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Geothermal well log interpretation midterm report

Description: Reservoir types are defined according to fluid phase and temperature, lithology, geologic province, pore geometry, and salinity and fluid chemistry. Improvements are needed in lithology and porosity definition, fracture detection, and thermal evaluation for more accurate interpretation. Further efforts are directed toward improving diagnostic techniques for relating rock characteristics and log response, developing petrophysical models for geothermal systems, and developing thermal evaluation techniques. The Geothermal Well Log Interpretation study and report has concentrated only on hydrothermal geothermal reservoirs. Other geothermal reservoirs (hot dry rock, geopressured, etc.) are not considered.
Date: February 1, 1979
Creator: Sanyal, S.K.; Wells, L.E. & Bickham, R.E.
Partner: UNT Libraries Government Documents Department

Geothermal well log interpretation state of the art. Final report

Description: An in-depth study of the state of the art in Geothermal Well Log Interpretation has been made encompassing case histories, technical papers, computerized literature searches, and actual processing of geothermal wells from New Mexico, Idaho, and California. A classification scheme of geothermal reservoir types was defined which distinguishes fluid phase and temperature, lithology, geologic province, pore geometry, salinity, and fluid chemistry. Major deficiencies of Geothermal Well Log Interpretation are defined and discussed with recommendations of possible solutions or research for solutions. The Geothermal Well Log Interpretation study and report has concentrated primarily on Western US reservoirs. Geopressured geothermal reservoirs are not considered.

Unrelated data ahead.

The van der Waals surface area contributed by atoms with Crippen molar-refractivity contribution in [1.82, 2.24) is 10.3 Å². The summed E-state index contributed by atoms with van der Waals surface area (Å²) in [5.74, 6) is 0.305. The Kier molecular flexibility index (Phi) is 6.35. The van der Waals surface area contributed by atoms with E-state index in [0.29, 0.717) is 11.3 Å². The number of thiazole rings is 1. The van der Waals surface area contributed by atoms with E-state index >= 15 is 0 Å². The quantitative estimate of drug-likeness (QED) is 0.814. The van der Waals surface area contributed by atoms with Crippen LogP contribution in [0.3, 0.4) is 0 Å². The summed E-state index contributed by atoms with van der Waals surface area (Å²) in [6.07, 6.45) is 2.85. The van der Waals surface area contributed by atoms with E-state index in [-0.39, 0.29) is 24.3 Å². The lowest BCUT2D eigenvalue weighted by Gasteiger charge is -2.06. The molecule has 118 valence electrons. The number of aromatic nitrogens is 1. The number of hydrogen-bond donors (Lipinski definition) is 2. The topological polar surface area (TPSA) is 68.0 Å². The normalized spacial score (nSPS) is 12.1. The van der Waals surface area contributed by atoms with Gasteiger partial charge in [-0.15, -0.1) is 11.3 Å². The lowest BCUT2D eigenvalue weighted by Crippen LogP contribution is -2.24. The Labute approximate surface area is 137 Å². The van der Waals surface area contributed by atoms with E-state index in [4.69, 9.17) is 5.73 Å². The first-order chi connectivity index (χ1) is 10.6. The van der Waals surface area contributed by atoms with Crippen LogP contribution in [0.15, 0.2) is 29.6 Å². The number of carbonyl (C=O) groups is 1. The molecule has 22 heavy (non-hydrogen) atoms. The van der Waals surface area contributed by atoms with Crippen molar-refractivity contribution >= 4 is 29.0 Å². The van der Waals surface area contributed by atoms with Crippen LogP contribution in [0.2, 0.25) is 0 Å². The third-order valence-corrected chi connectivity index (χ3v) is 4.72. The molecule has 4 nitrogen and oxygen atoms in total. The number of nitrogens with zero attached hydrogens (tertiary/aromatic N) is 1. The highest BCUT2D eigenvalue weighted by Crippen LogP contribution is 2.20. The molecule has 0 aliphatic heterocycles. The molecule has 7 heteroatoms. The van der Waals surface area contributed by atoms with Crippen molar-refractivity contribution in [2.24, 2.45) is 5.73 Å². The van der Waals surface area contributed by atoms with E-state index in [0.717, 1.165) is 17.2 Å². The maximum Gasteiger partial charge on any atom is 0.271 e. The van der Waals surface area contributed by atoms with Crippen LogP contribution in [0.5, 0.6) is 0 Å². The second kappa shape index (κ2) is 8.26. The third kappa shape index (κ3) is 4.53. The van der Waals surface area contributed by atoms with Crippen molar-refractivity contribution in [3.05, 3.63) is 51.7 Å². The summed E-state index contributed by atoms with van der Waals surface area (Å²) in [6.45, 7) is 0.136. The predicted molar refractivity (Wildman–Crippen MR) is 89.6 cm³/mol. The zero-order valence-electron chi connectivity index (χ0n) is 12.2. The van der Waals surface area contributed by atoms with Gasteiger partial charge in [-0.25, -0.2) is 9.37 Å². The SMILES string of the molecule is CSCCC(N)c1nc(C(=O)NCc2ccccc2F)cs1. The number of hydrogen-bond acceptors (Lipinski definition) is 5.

Date: January 1, 1980
Creator: Sanyal, S.K.; Wells, L.E. & Bickham, R.E.
Partner: UNT Libraries Government Documents Department

Implementation of ANSI 13.36 - Radiation Safety Training for Workers

Description: ''Radiation Safety Training for Workers'' (ANSI 13.36) specifies a process for developing and implementing radiation safety training using performance-based concepts. In general, radiation safety training includes radiological safety policies, fundamental radiological controls, and the technical functions of specific facilities. Actual training, however, can vary significantly from one site to another, depending on the requirements and potential risks associated with the specific work involved. Performance-based training focuses on the instruction and practices required to develop job-related knowledge, skills, and abilities, rather than on simply prescribing training content and objectives. The Health Physics Society Standards Committee (HPSSC) working group recommended performance-based training, as opposed to a broad training program with prescribed performance objectives, for two main reasons: (1) the wide range of radiological workers to be trained and (2) the concern that a prescriptive program (i.e., 40 hours of training) could be misapplied. In addition, the working group preferred that the scope and depth of training be based on specific hazards and the magnitude of risk posed by those hazards. The group also proposed that passing scores be based on specified goals and the characteristics of test questions used. For instance, where passing scores are established (e.g., multiple-choice exams), they should be based on an analysis of the test questions rather than simply an arbitrary passing score. This standard is not intended to replace regulatory or contractual training requirements that establish minimum objectives, topics, class duration, or passing scores. Nor does it address radiation safety training received as part of an academic program of study. Such individuals would still require site-specific and on-the-job training for certain tasks.